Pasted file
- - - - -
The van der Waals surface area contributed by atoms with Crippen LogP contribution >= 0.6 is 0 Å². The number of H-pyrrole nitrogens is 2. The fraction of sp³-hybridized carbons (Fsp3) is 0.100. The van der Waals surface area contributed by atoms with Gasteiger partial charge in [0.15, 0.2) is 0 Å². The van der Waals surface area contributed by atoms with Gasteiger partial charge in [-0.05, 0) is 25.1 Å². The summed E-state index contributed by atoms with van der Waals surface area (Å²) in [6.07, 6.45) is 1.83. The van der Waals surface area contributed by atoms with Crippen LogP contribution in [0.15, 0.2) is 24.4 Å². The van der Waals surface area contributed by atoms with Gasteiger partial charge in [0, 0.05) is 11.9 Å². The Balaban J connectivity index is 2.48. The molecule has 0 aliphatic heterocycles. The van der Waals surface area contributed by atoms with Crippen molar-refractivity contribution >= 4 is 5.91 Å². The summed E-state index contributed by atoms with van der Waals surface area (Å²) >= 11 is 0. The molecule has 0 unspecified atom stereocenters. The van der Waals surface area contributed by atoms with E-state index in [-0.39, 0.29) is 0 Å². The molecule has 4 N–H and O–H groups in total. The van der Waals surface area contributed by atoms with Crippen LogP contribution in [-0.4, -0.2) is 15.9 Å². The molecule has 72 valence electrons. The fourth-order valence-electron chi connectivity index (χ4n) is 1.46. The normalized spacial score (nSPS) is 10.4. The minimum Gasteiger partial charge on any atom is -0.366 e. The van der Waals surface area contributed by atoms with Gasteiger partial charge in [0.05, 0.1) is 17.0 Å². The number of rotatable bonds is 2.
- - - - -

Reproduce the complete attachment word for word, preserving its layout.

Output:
The van der Waals surface area contributed by atoms with Crippen LogP contribution >= 0.6 is 0 Å². The number of H-pyrrole nitrogens is 2. The fraction of sp³-hybridized carbons (Fsp3) is 0.100. The van der Waals surface area contributed by atoms with Gasteiger partial charge in [0.15, 0.2) is 0 Å². The van der Waals surface area contributed by atoms with Gasteiger partial charge in [-0.05, 0) is 25.1 Å². The summed E-state index contributed by atoms with van der Waals surface area (Å²) in [6.07, 6.45) is 1.83. The van der Waals surface area contributed by atoms with Crippen LogP contribution in [0.15, 0.2) is 24.4 Å². The van der Waals surface area contributed by atoms with Gasteiger partial charge in [0, 0.05) is 11.9 Å². The Balaban J connectivity index is 2.48. The molecule has 0 aliphatic heterocycles. The van der Waals surface area contributed by atoms with Crippen molar-refractivity contribution >= 4 is 5.91 Å². The summed E-state index contributed by atoms with van der Waals surface area (Å²) >= 11 is 0. The molecule has 0 unspecified atom stereocenters. The van der Waals surface area contributed by atoms with E-state index in [-0.39, 0.29) is 0 Å². The molecule has 4 N–H and O–H groups in total. The van der Waals surface area contributed by atoms with Crippen LogP contribution in [-0.4, -0.2) is 15.9 Å². The molecule has 72 valence electrons. The fourth-order valence-electron chi connectivity index (χ4n) is 1.46. The normalized spacial score (nSPS) is 10.4. The minimum Gasteiger partial charge on any atom is -0.366 e. The van der Waals surface area contributed by atoms with Gasteiger partial charge in [0.05, 0.1) is 17.0 Å². The number of rotatable bonds is 2.